The Hugos also have “No Award” in every category. When you rank this on your ballot, you are saying that you would rather see no award given in that category at all, if the alternative is to see it go to one of the works you have ranked lower (or left off your ballot entirely: for a cogent explanation of the different effects between those two, see here.) This has happened before, though not recently; the last time No Award won, it was 1977.
I stand with those who say, the problem here is the entire “slate” approach: even if the slate consisted of works I like, I have a profound objection to the entire notion of organized campaigns of followers nominating and voting for the candidates their leaders have selected. That isn’t what the Hugos are for, and if five years down the road we have the Sad Puppy Slate competing against the Social Justice Slate competing against the Can’t We All Just Have Fun Slate, I will consider that a disaster for the Hugos, no matter what I think of the works on the slates themselves.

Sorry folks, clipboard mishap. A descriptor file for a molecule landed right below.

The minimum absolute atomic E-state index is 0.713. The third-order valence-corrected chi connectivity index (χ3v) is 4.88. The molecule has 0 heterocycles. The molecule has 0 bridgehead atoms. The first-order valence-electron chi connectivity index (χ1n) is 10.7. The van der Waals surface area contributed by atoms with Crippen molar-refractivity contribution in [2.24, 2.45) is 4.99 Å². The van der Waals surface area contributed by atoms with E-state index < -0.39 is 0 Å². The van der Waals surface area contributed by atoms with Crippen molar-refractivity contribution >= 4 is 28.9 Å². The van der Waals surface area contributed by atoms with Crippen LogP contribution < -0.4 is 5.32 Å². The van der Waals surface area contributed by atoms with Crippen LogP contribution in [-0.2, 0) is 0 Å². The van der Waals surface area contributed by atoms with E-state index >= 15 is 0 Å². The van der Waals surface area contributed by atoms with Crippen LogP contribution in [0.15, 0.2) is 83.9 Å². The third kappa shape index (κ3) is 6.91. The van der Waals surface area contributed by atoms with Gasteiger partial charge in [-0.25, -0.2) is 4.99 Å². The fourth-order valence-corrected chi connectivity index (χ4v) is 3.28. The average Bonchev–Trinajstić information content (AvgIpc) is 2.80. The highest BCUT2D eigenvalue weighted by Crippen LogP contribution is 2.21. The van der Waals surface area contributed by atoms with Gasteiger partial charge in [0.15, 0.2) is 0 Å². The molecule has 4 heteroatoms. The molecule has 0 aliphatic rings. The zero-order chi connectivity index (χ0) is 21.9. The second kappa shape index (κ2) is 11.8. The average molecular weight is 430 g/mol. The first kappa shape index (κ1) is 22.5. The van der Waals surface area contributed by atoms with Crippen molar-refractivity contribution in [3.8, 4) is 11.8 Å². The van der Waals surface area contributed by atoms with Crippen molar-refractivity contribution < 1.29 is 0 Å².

One way to speak out against the slate approach is to use IRV and the No Award option to register your disapproval. There is a Puppy-free list of candidates here (and if you needed a visual demonstration of how thoroughly they dominated certain categories, there you go). Rank non-Puppy candidates as you feel they deserve; when you’ve run out of candidates you think might be worthy of the rocket, rank No Award. Then rank everything else — Puppy candidates, and anything non-Puppy you thought really was just utter crap — below No Award, or leave it off your ballot entirely.
In other words: say you would rather see no prize given than these tactics rewarded.